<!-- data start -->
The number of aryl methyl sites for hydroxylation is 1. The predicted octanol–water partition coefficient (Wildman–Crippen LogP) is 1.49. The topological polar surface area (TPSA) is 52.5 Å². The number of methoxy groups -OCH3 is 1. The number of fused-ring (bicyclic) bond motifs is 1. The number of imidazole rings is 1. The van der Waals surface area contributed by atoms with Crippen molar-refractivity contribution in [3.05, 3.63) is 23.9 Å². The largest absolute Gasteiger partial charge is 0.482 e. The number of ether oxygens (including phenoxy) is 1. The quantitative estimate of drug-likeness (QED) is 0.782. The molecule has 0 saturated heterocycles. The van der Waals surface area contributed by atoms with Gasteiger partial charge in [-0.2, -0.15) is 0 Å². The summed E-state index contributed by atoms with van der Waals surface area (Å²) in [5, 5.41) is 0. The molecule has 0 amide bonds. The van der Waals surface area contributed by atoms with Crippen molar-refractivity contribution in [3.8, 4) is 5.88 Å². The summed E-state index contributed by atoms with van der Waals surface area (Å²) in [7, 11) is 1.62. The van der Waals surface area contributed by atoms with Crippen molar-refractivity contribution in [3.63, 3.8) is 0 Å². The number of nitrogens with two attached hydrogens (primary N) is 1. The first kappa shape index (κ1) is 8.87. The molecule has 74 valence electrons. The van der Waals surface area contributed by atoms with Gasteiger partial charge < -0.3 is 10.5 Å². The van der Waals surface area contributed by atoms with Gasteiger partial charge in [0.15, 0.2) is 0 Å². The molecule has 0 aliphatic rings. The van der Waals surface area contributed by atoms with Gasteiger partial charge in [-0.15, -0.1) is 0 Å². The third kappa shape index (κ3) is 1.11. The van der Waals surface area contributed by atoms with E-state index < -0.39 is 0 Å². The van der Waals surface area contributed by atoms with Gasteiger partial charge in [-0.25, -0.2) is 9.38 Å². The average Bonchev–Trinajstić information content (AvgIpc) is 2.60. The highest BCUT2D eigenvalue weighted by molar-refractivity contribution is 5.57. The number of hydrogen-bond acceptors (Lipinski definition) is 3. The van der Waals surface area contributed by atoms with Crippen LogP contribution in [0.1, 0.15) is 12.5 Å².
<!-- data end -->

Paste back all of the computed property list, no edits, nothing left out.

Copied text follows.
The number of aryl methyl sites for hydroxylation is 1. The predicted octanol–water partition coefficient (Wildman–Crippen LogP) is 1.49. The topological polar surface area (TPSA) is 52.5 Å². The number of methoxy groups -OCH3 is 1. The number of fused-ring (bicyclic) bond motifs is 1. The number of imidazole rings is 1. The van der Waals surface area contributed by atoms with Crippen molar-refractivity contribution in [3.05, 3.63) is 23.9 Å². The largest absolute Gasteiger partial charge is 0.482 e. The number of ether oxygens (including phenoxy) is 1. The quantitative estimate of drug-likeness (QED) is 0.782. The molecule has 0 saturated heterocycles. The van der Waals surface area contributed by atoms with Gasteiger partial charge in [-0.2, -0.15) is 0 Å². The summed E-state index contributed by atoms with van der Waals surface area (Å²) in [5, 5.41) is 0. The molecule has 0 amide bonds. The van der Waals surface area contributed by atoms with Crippen molar-refractivity contribution in [3.8, 4) is 5.88 Å². The summed E-state index contributed by atoms with van der Waals surface area (Å²) in [7, 11) is 1.62. The van der Waals surface area contributed by atoms with Crippen molar-refractivity contribution in [3.63, 3.8) is 0 Å². The number of nitrogens with two attached hydrogens (primary N) is 1. The first kappa shape index (κ1) is 8.87. The molecule has 74 valence electrons. The van der Waals surface area contributed by atoms with Gasteiger partial charge < -0.3 is 10.5 Å². The van der Waals surface area contributed by atoms with Gasteiger partial charge in [0.15, 0.2) is 0 Å². The molecule has 0 aliphatic rings. The van der Waals surface area contributed by atoms with Gasteiger partial charge in [-0.15, -0.1) is 0 Å². The third kappa shape index (κ3) is 1.11. The van der Waals surface area contributed by atoms with E-state index < -0.39 is 0 Å². The van der Waals surface area contributed by atoms with Gasteiger partial charge in [-0.25, -0.2) is 9.38 Å². The average Bonchev–Trinajstić information content (AvgIpc) is 2.60. The highest BCUT2D eigenvalue weighted by molar-refractivity contribution is 5.57. The number of hydrogen-bond acceptors (Lipinski definition) is 3. The van der Waals surface area contributed by atoms with Crippen LogP contribution in [0.1, 0.15) is 12.5 Å².